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Black Families, Black Men
March 15, 2006
by Carey Roberts

Sounding like a born-again social conservative, president Lyndon B. Johnson stepped to the podium and made this stirring pronouncement: "When the family collapses, it is the children that are usually damaged. When it happens on a massive scale, the community itself is crippled."

And with his usual modesty, LBJ later hailed that 1965 Howard University commencement address as his "greatest civil rights speech."

A few months later the Moynihan Report came out. Despite its commonsense focus on strengthening the Black family, civil rights leaders raised a stink that Mr. Moynihan was trying to "blame the victim." Floyd McKissick, director of the Congress of Racial Equality, insisted, "It's the damn system that needs changing."

So the architects of the Great Society not only set out to ignore the formative role of the Black family — they plotted to make things worse.

They instituted programs with men-stay-away names like "Women, Infants, and Children." They enacted Medicaid in 1965 that imposed eligibility tests slighting non-custodial parents (read "fathers").

Then the social do-gooders delivered the knock-out blow: the Aid to Families with Dependent Children program. AFDC had its infamous "man-out-of-the-house" rule that withheld benefits if the primary breadwinner (again, read "father") resided in the house.

Sociologist Andrew Billingsley has traced the historical lifeline of the Black family. In 1890 the number of intact Black families with fathers and mothers at home was 80%. Over the next seven decades through 1960, that figure held remarkably constant.

But once the Great Society programs were put in place, the African-American family went into a tailspin.

When the number-crunchers tallied up the results from the 1970 decennial census, they couldn't believe their eyes — the number of intact Black families had fallen to 64%.

For the next 20 years two-parent families continued their free-fall, reaching a rock-bottom 38% in 1990. And most of the remaining intact families were concentrated in the Black middle class. In the inner city, the traditional Black family had essentially ceased to exist.

So forced to compete with a government welfare program, poor Black men had suddenly found themselves persona non grata in their own homes. Like an unwelcome houseguest, Uncle Sam had moved in, unpacked his bags, and made himself a surrogate husband.

What two World Wars and the Great Depression were unable to do, the Great Society accomplished in only 25 years.

With the Black family now in shambles, no amount of federal money could fix the problem. In 1965, 21% of all American children under the age of 18 lived in poverty. Thirty years and billions of welfare dollars later, the number of American children living in poverty was — 21%.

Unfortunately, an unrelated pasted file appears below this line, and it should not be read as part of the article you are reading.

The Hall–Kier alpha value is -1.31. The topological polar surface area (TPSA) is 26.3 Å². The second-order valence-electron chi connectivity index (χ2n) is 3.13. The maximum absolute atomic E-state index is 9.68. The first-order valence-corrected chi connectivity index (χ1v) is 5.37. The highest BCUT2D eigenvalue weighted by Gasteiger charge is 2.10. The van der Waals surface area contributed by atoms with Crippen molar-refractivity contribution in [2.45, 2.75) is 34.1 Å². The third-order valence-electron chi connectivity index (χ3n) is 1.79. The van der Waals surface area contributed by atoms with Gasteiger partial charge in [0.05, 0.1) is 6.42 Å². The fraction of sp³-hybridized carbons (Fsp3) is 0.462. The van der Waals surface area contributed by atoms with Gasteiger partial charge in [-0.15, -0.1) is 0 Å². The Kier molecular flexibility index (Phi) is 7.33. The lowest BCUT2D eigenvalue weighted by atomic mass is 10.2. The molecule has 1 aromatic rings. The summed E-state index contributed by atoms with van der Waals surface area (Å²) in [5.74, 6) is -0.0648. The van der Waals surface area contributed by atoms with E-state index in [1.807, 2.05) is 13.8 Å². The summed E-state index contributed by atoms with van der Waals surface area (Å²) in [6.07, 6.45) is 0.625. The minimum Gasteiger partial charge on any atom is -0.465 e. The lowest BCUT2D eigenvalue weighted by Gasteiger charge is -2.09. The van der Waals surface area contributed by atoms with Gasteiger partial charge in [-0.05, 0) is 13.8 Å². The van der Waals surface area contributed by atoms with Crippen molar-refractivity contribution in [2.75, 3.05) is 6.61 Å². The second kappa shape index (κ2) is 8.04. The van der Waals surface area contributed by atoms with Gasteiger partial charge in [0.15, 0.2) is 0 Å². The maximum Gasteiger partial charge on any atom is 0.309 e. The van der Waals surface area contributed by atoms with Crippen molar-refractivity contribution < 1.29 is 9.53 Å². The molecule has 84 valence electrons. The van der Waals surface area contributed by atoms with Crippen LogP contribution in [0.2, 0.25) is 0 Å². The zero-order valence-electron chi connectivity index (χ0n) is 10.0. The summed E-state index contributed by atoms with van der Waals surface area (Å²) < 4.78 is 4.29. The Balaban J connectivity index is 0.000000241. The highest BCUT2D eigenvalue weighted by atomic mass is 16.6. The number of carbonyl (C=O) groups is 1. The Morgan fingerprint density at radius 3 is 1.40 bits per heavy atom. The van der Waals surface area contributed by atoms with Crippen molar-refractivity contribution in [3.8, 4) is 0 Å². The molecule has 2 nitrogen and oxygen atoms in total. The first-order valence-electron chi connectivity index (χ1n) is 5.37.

Of course the Leftists refuse to admit the obvious failures of the Great Society. And is their habit, they tell the exact opposite of the truth.

Robert Hill of the Urban League once spun this whopper: "Research studies have revealed that many one-parent families are more intact or cohesive than many two-parent families." Excuse me Mr. Hill, when millions of poor teenage girls are having out-of-wedlock births, how does that fit into your concept of "intact" and "cohesive"?

Likewise, feminist scholars celebrated the ascendancy of the female-headed household. Believing the nuclear family is the bastion of male privilege, feminist Toni Morrison lionized the "strong black woman" who was "superior in terms of [her] ability to function healthily in the world."

But there's a deeper reason for the Leftist cover-up.

Karl Marx argued that economic realities determine social conditions. According to that formulation, if you pump money into a community, social indicators will automatically improve. But the Great Society proved the opposite — squander money on programs that weaken social structures, and life becomes unbearably squalid.

Viewing the plight of the once-proud Black family, Kay Hymowitz recently mused in the City Journal, "The literature was so evasive, so implausible, so far removed from what was really unfolding in the ghetto, that if you didn't know better, you might conclude that people actually wanted to keep the black family separate and unequal."

When I reflect on the vestiges of the American Black family, the disenfranchisement of its men, and the despair of its children, I admit to feeling an abiding sense of betrayal — actually outrage is a better word.

They promised us the Great Society.

Carey Roberts probes and lampoons political correctness. His work has been published frequently in the Washington Times, Townhall.com, LewRockwell.com, ifeminists.net, Intellectual Conservative, and elsewhere. He is a staff reporter for the New Media Alliance.

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